By Isabel Ringrose
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Striking social workers in Barnet are determined to win

Unison union members in the north London borough are fighting over pay—and to defend the service
Issue 2880
workers with Unison placards, flags and trade union banners stand on the picket line in front of Barnet London Borough offices

Social workers on the Barnet picket line in London (Picture: Barnet Unison on Twitter)

Mental health social workers in Barnet, north London, began a three-day strike over pay on Tuesday. 

The Unison union members are demanding recruitment and retention bonuses that match the borough’s children’s social workers, who get up to 25 percent of their pay. Barnet council has offered just 2.6 percent to social workers within the mental health social care service. 

The strikers also set to walk out from next Tuesday to Thursday and 4 to 8 December this year. They’ve announced action next year from 15 to 19 January, 5 to 9 February and 4 to 8 March. This follows a day of action in September and five others in October.

Helen Davies, joint chair of Barnet Unison, told Socialist Worker that strikers’ spirits are “good”. “They’re determined to go for it,” she said. “They’re pissed off at the council, but the messages of solidarity keep them buoyed.”

On Tuesday all adult social workers struck in Brighton and Hove, and Leeds council’s family service workers have voted to strike. “This has given our strikers strength and the feeling that this is the right thing to do,” said Helen. “It stops them feeling isolated.” 

But the council is still not negotiating. “We thought there’d be discussion about issues that the teams are facing. Yet there’s no sense that the council is going to shift its position,” explained Helen.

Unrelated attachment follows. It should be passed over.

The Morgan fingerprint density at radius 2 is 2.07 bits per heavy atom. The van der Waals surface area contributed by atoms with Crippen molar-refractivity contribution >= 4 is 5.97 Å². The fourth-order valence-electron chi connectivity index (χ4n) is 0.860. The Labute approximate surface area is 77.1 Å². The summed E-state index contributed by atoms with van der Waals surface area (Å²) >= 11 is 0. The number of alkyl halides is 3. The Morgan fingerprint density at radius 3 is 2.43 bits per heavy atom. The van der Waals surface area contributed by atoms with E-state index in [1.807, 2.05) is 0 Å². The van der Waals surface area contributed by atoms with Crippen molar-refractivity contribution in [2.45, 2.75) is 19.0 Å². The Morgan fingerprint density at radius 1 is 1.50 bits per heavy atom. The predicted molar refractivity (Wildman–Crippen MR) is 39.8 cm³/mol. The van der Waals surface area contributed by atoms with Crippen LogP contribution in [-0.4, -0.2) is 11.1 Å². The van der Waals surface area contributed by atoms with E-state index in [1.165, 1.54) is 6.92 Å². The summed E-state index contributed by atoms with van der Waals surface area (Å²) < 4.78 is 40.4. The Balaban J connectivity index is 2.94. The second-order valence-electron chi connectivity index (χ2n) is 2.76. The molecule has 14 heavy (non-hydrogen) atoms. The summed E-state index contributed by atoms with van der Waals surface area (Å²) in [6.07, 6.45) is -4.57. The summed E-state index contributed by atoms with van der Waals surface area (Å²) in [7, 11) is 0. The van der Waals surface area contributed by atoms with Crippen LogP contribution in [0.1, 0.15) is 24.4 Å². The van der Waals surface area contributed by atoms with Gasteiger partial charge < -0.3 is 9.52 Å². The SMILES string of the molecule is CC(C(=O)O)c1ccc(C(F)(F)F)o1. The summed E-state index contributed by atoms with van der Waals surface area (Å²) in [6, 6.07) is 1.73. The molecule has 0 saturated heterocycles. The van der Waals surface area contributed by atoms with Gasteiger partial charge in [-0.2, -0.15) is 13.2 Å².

“The crisis in the adult mental health service is screaming. Workers are breaking down all the time because their cases are stacking up and the pressure is getting worse.

“Something has to shift. The council says family services have a high retention and recruitment payment because their comparison is agency workers. But we have agency workers in adult services too.

“In fact, agency workers are paid £10-15,000 more. Workers are leaving because they’re paid £20,000 more in the NHS with less workloads.

“The council isn’t acknowledging any issues—from pay to retention—and thinks it can ride this out. But the waiting lists are just going to continue to grow, which will have a terrible effect on service users.

“And with every passing day, there’s a high risk that more workers will leave the service. The council doesn’t seem to be taking that seriously. We’re not feeling any support from the national union at the moment either.”

Despite the stubbornness from the council bosses, the strikers are determined to win. They are also planning a showcase in the House of Commons on Tuesday 5 December, and a mobilisation for the full council meeting at the end of January. 

Every trade unionist should back the Barnet workers’ strikes for pay and to defend social services. 

  • Join picket lines outside Barnet council’s main office at 2 Bristol Avenue, London NW9 4EW from 8am-12 noon

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